A three-judge panel on Thursday ruled that Michigan must use new congressional and legislative maps in 2020, potentially setting up a more favorable battlefield for House Democrats, who flipped two seats in the state last fall.
The federal court invalidated portions of the existing maps, drawn by the GOP-controlled legislature in 2011, pointing to an unconstitutional partisan gerrymander that violates the First and Fourteenth Amendment rights of voters.
The League of Women Voters and some Democrats had challenged the state’s 162 legislative and congressional districts, but the final suit only targeted 34 of those districts. Michigan has 14 congressional districts. The plaintiffs challenged the 1st, 4th, 5th, 7th, 8th, 9th, 10th, 11th and 12th congressional districts.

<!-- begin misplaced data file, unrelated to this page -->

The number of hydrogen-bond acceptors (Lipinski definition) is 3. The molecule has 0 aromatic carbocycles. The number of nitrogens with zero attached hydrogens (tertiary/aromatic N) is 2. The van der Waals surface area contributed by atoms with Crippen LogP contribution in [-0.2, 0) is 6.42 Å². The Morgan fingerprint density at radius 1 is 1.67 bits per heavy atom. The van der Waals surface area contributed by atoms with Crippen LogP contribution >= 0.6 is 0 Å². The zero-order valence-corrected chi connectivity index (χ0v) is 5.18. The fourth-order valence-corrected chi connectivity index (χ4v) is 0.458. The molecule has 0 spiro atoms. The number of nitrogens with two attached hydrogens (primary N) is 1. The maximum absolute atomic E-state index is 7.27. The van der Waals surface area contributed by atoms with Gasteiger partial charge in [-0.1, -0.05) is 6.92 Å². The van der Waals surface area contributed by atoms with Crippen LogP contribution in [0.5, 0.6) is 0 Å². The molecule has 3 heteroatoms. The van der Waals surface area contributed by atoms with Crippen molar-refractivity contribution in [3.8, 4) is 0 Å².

After the 2018 midterms, Democrats now hold five of those nine seats, and the full delegation is evenly split between the two parties, 7-7.
The court found that all nine of the challenged congressional districts are unconstitutional partisan gerrymanders “because they dilute the views of Democratic voters.” The court reached the same conclusion for seven state Senate districts and 11 state House districts.
The state legislature has until Aug. 1 to draw new maps and have them signed into law by Democratic Gov. Gretchen Whitmer. The court will draw remedial maps itself if that doesn’t happen, or if the new maps fail to address the “constitutional harm” the court found.
The Supreme Court heard oral arguments in two partisan gerrymandering cases last month and is expected to issue rulings at the end of June.
Watch: The many ways to draw a gerrymander